#25: Walking the Bronx River Pathway

#25: Walking the Bronx River Pathway

Plus, a 17-mile hike San Francisco Hike, Daniel C. Blight on the Image of Whiteness, Solnit on Writing/Art, and more!

On Saturday I took the Metro North up to White Plains to walk part of the Bronx River Pathway. It was a perfect fall day, and I was well rested and in need of long march on a new path. Whenever I get off the train at a new location, I imagine how a horse must feel at the starting gate of a race. Open the door, let me go!

I’ve made a few trips to Westchester County this year to walk the Old Croton Aqueduct trail but this was my first on the Harlem line. The trail out of White Plains was idyllic and felt like Central Park to some degree. I criss crossed the river over a few bridges, and made a bunch of photos and videos. I’ve been experimenting more with video this year, and will push it further hopefully in the next few years. InstaStories is a low pressure platform to experiment, and at this point, almost anything is permissible in terms of quality.

As I arrived near the Hartsdale station, I checked the map to figure out my next course since the pathway breaks up at this point. The two closest county roads were too dangerous to walk. There were no clear paths. I was cursing Hartsdale! It goes with the territory, sometimes navigating on foot can be tricky.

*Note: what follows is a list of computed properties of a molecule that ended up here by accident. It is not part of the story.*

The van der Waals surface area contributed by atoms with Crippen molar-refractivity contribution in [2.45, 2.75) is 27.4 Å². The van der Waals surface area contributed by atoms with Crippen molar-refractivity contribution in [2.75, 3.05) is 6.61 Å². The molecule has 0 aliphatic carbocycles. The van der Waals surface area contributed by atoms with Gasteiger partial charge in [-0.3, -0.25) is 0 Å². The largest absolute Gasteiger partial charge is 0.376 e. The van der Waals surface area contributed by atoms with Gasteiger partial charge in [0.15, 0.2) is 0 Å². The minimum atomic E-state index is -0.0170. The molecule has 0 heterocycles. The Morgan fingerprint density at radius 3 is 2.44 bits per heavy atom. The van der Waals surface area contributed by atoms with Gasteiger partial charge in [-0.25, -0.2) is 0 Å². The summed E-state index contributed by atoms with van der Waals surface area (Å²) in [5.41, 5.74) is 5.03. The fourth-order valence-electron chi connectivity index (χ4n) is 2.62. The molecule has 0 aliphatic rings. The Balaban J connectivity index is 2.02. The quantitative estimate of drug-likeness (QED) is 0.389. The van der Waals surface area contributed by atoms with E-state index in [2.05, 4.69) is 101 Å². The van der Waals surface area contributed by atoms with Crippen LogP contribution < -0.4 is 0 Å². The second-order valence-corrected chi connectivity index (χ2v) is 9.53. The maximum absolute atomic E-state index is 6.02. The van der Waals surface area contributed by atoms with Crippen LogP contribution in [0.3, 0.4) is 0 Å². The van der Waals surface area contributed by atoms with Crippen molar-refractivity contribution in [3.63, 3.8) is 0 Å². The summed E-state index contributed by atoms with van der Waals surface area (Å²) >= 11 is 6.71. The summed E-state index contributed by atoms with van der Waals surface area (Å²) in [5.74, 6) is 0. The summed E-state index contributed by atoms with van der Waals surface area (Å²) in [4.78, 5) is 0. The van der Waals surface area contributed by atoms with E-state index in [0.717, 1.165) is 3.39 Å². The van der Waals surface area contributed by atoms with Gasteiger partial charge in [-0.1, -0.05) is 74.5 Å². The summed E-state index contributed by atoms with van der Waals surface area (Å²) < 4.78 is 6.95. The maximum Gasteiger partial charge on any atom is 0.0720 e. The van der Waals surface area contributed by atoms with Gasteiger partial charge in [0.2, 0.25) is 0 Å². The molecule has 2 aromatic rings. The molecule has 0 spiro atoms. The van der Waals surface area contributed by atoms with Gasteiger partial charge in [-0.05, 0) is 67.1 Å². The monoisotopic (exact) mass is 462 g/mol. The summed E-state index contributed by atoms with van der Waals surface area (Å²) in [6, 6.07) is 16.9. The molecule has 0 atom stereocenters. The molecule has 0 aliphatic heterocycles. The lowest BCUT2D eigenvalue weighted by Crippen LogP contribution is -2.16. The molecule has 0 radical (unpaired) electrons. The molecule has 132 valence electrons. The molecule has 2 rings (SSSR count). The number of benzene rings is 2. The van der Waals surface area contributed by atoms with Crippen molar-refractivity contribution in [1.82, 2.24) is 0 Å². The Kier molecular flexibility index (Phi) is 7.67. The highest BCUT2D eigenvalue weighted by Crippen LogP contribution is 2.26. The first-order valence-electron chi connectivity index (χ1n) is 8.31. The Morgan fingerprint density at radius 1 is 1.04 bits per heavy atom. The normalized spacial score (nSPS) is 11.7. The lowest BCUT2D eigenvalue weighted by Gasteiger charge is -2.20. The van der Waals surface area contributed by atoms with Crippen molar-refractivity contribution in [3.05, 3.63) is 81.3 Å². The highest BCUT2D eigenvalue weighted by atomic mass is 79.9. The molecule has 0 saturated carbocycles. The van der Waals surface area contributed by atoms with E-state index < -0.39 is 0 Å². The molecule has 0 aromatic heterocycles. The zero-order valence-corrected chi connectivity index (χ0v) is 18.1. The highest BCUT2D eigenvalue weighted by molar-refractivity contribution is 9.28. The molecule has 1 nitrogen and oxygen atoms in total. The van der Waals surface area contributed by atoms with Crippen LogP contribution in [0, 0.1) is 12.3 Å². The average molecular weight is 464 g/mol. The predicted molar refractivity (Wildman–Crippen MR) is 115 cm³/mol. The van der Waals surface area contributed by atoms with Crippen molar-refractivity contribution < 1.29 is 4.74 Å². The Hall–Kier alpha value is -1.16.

Then I found an entrance back along the river, but it looked like it was under construction. My curiosity got me walking down the path anyway. It was clearly an extension of the pathway but was still under construction. I was intrigued. I went from frustrated to inspired within a few minutes. As I took in the path in progress my mind starting synthesizing a new idea that had probably been incubating for awhile. Open Google Keep, jot it down, move on. I liked this idea of greenways under construction. We need more of this type of construction, more pathways and greenways and pedestrian-centric spaces.

About a mile down the path, I spotted a crew working from a distance and knew that I probably was at the end of the line, but it was ok. I had a new idea, and new inspiration. The rest of the walk into the Bronx was relaxing and meditative. I accomplished my goal of over 15 miles. Now next time I need to begin at the start of the trail in North White Plains. Sometimes my researching is a little lax but that’s how you learn. I plan on making this walk several times.

I’m looking for essays and writing about the snapshot aesthetic. I put out a call on Twitter and got a good response so figured I’d try here too. I’ve been editing a project I’ve been working on since I arrived in New York. Hoping to share it next week!

“a 17-mile hike cutting across the whole of San Francisco”

Cue sheets for the trail are online at CrosstownTrail.org — there’s also an app that guides a hiker in real time. The trail is sanctioned by the city and was loosely outlined in the Recreation and Open Space Element of the San Francisco General Plan, adopted in 2014, but the exact route was only chosen a year before it opened. Its creation was not the work of city officials, but of volunteers and activists who came together behind this vision. There are very few actual signs of it on the ground. The map is an app.